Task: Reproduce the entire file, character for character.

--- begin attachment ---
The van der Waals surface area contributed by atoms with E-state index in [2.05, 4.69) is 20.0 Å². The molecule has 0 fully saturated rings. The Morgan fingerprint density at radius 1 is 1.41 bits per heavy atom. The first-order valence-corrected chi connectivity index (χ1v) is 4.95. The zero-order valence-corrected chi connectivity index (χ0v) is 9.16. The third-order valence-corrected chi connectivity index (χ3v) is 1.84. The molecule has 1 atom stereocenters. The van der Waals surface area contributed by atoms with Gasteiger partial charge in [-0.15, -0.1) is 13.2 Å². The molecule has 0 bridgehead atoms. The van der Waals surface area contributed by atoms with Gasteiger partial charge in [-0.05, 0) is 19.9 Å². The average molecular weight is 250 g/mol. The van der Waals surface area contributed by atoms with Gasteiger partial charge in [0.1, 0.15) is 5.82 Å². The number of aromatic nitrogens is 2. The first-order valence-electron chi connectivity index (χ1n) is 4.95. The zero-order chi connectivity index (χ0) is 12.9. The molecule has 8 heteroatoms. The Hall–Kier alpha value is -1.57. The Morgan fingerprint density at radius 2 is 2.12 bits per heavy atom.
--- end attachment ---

The van der Waals surface area contributed by atoms with E-state index in [2.05, 4.69) is 20.0 Å². The molecule has 0 fully saturated rings. The Morgan fingerprint density at radius 1 is 1.41 bits per heavy atom. The first-order valence-corrected chi connectivity index (χ1v) is 4.95. The zero-order valence-corrected chi connectivity index (χ0v) is 9.16. The third-order valence-corrected chi connectivity index (χ3v) is 1.84. The molecule has 1 atom stereocenters. The van der Waals surface area contributed by atoms with Gasteiger partial charge in [-0.15, -0.1) is 13.2 Å². The molecule has 0 bridgehead atoms. The van der Waals surface area contributed by atoms with Gasteiger partial charge in [-0.05, 0) is 19.9 Å². The average molecular weight is 250 g/mol. The van der Waals surface area contributed by atoms with Gasteiger partial charge in [0.1, 0.15) is 5.82 Å². The number of aromatic nitrogens is 2. The first-order valence-electron chi connectivity index (χ1n) is 4.95. The zero-order chi connectivity index (χ0) is 12.9. The molecule has 8 heteroatoms. The Hall–Kier alpha value is -1.57. The Morgan fingerprint density at radius 2 is 2.12 bits per heavy atom.